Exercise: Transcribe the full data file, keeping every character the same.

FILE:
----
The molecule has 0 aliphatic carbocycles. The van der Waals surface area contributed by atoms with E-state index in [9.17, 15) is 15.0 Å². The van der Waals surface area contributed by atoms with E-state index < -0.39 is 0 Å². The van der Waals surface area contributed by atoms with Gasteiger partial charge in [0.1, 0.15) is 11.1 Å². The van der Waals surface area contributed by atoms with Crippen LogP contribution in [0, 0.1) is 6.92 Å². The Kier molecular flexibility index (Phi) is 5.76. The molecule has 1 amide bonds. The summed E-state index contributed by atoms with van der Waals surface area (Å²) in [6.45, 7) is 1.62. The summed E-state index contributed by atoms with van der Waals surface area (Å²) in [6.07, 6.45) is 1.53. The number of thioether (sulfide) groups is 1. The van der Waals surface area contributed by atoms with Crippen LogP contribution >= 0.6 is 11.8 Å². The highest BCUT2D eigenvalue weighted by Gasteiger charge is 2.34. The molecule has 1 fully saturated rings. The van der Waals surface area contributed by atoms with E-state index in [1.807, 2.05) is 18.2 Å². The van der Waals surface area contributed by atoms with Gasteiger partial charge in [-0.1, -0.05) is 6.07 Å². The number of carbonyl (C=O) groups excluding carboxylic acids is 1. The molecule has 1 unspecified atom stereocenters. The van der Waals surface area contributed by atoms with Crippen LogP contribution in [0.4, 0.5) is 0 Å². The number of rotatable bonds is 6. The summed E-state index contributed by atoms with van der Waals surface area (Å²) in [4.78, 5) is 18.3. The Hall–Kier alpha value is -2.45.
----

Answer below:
The molecule has 0 aliphatic carbocycles. The van der Waals surface area contributed by atoms with E-state index in [9.17, 15) is 15.0 Å². The van der Waals surface area contributed by atoms with E-state index < -0.39 is 0 Å². The van der Waals surface area contributed by atoms with Gasteiger partial charge in [0.1, 0.15) is 11.1 Å². The van der Waals surface area contributed by atoms with Crippen LogP contribution in [0, 0.1) is 6.92 Å². The Kier molecular flexibility index (Phi) is 5.76. The molecule has 1 amide bonds. The summed E-state index contributed by atoms with van der Waals surface area (Å²) in [6.45, 7) is 1.62. The summed E-state index contributed by atoms with van der Waals surface area (Å²) in [6.07, 6.45) is 1.53. The number of thioether (sulfide) groups is 1. The van der Waals surface area contributed by atoms with Crippen LogP contribution >= 0.6 is 11.8 Å². The highest BCUT2D eigenvalue weighted by Gasteiger charge is 2.34. The molecule has 1 fully saturated rings. The van der Waals surface area contributed by atoms with E-state index in [1.807, 2.05) is 18.2 Å². The van der Waals surface area contributed by atoms with Gasteiger partial charge in [-0.1, -0.05) is 6.07 Å². The number of carbonyl (C=O) groups excluding carboxylic acids is 1. The molecule has 1 unspecified atom stereocenters. The van der Waals surface area contributed by atoms with Crippen LogP contribution in [0.4, 0.5) is 0 Å². The number of rotatable bonds is 6. The summed E-state index contributed by atoms with van der Waals surface area (Å²) in [4.78, 5) is 18.3. The Hall–Kier alpha value is -2.45.